The stapling technology clearly endows a diverse array of BH3 domain peptides with more drug-like properties, but an ever-increasing body of evidence suggests that the stapling technology is much broader in scope. In a recent study (21), we reported that 15-mer peptides derived from the Hdm2 interaction domain of p53, having no sequence relationship to BH3s, bound Hdm2 with subnanomolar Kd and also penetrated cells by an endocytic transport mechanism. These stapled α helices of p53 (SAH-p53) pharmacologically restored the p53 tumor suppressor pathway in Hdm2-overexpressing cancer cells by targeting intracellular Hdm2, resulting in elevated p53 levels and up-regulation of p53 transcriptional targets. Consequently, SAH-p53 compounds, but not inactive point mutants, reactivated apoptosis in cultured Hdm2-overexpressing cells (21). Additional preliminary studies on a wide variety of targets have yielded similarly promising results in biophysical, biochemical, and cellular assay systems, and in animal models of cancer.7 In the cases of BH3 domain peptides and Hdm2-interacting peptides, the ability of stapled peptides to phenocopy the binding specificity of their parent protein promises to be particularly valuable in the clinical setting.
Whereas stapling bioactive helices has already yielded important new tool compounds for biological study, do stapled peptides as a class have genuine potential to be next-generation therapeutics? Although vigorous IND-enabling studies of SAHBs are currently under way to address directly their pharmacologic potential, it is encouraging that even at this early stage, BID SAHBA, which has not been subjected to pharmacologic optimization, exhibits a serum half-life in mice that greatly exceeds that of typical peptides (1.6 h in mice; ref. 14)8 and is within range of a clinical candidate. In addition, no evidence of toxicity resulting from the proapoptotic activity of this molecule has thus far been observed in murine models after short-term treatment. Parallel efforts are currently under way to develop therapeutic stapled peptides that target Hdm2, Notch, and, among the more intransigent targets, c-Myc. Should these efforts prove successful, the likely effect would be to both inform and energize efforts to develop stapled peptides against the abundance of biological targets that employ α-helical motifs to engage in protein-protein interactions.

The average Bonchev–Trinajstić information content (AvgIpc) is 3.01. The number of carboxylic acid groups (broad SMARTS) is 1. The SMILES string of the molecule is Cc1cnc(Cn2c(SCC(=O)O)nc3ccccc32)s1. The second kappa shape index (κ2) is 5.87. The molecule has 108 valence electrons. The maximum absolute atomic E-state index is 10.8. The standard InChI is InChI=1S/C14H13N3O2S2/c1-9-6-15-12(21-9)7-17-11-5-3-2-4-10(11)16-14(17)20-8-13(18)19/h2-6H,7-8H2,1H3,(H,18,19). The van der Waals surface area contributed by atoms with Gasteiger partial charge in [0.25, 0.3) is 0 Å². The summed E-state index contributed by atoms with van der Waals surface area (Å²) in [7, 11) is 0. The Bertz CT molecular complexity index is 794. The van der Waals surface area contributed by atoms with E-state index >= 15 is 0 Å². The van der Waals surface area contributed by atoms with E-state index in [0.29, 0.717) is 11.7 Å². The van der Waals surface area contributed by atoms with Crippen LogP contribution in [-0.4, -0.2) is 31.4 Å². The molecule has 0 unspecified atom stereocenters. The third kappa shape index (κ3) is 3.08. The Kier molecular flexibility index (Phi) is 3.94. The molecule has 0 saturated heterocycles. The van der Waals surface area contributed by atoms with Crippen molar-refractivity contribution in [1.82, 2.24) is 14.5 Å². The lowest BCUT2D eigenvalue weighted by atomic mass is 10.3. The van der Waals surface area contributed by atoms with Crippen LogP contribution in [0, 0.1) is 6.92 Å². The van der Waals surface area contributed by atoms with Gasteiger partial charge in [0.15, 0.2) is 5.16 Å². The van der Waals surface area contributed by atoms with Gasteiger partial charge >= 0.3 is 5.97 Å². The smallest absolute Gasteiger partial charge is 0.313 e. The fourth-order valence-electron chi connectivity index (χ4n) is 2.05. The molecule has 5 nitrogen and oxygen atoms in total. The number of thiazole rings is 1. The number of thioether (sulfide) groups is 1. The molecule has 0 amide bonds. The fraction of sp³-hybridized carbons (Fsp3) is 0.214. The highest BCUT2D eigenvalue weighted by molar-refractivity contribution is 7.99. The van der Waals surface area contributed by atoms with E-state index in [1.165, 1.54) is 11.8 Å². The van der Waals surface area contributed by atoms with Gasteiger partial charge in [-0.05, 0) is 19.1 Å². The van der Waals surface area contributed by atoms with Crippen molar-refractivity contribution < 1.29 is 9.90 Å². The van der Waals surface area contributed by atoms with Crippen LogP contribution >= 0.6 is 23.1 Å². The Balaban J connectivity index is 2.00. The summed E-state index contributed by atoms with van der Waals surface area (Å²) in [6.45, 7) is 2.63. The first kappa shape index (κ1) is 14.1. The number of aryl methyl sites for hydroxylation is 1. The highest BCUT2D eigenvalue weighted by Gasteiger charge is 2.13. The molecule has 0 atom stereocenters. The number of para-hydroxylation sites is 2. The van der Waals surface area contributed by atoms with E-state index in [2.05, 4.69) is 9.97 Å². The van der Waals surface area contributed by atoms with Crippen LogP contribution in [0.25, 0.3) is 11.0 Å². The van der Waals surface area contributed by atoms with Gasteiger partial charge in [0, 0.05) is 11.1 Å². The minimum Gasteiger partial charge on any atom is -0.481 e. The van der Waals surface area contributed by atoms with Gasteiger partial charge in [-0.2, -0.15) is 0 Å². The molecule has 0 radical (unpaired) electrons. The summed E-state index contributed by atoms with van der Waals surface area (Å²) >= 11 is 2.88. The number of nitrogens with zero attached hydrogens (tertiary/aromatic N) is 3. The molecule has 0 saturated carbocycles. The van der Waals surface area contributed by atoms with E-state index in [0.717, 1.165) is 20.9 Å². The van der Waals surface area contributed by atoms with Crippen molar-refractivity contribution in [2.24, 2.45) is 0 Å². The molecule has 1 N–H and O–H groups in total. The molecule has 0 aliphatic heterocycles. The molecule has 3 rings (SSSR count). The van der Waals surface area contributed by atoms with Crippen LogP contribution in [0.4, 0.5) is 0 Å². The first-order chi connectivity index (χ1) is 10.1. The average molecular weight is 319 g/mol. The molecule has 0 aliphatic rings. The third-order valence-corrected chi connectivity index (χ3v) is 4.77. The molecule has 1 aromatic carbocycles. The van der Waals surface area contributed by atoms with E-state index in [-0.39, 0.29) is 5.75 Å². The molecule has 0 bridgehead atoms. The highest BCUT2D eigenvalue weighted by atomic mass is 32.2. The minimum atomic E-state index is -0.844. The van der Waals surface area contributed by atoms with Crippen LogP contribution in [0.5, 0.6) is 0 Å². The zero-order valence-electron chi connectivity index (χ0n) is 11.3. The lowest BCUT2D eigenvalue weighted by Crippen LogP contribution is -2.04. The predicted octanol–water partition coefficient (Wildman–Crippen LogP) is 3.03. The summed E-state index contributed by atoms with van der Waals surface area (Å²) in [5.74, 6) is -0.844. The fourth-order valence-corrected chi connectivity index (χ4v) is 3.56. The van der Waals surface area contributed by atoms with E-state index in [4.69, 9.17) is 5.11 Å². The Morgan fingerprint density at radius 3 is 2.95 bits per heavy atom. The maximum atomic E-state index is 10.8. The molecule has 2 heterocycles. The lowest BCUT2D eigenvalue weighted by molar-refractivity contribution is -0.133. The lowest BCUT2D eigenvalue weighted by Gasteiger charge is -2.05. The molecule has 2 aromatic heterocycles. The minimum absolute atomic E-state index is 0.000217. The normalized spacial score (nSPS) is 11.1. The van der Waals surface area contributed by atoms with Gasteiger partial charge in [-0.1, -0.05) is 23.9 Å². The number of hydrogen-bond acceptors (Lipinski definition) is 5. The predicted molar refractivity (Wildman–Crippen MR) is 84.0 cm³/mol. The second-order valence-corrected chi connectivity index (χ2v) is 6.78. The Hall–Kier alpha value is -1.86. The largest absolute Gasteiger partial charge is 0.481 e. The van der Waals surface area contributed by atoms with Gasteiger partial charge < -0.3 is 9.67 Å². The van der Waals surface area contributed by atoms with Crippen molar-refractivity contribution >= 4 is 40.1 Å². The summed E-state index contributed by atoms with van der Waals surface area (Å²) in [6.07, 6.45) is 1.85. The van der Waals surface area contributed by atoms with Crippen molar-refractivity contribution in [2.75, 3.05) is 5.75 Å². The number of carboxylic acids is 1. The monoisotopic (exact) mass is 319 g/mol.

Fragment-Based Drug Discovery
Consistent with the idea that multidomain BCL-2 family proteins are challenging targets, high-throughput screening of a historical compound collection at Abbott Laboratories failed to furnish high-affinity hit compounds that bind Bcl-XL. Rosenberg and Fesik therefore decided to apply what has since become known as fragment-based drug discovery (22, 23) to the problem. In fragment-based drug discovery, the goal is to identify two or more structurally simple molecules (fragments) that bind to neighboring but nonoverlapping sites on a receptor surface. By using structural information on these proximal binding interactions as a guide, the fragments can then be connected together via synthetic chemistry to produce a composite molecule that binds more strongly because of energetic additivity. The Abbott group used nuclear magnetic resonance spectroscopy for both the screening and connectivity-guiding aspects of the discovery effort, an approach they had earlier described as structure-activity relationship by nuclear magnetic resonance (24, 25). Iterative rounds of optimization led to a molecule having nanomolar activity against BCL-2 and BCL-XL (26); this became the development molecule ABT-737 (27). ABT-737 showed potent cytotoxic activity in vitro and in mouse xenograft models of human cancers driven by BCL-2 overexpression, including follicular lymphoma, non–small cell lung cancer, chronic lymphocytic leukemia, and acute myelogenous leukemia (27, 28). ABT-737 also potentiated the cell-killing activity of standard chemotherapeutic agents such as etoposide, paclitaxel, and cisplatin (27). A recent study suggested that BCL-2 overexpression enabled primary acute myelogenous leukemia cells in vitro to circumvent cell-killing by a FLT3 inhibitor, yet ABT-737 restored and potentiated the activity of this inhibitor (29). An orally bioavailable derivative of ABT-737, ABT-263, entered phase 1/2a testing earlier this year in patients with relapsed or refractory lymphoid malignancies and small cell lung cancer.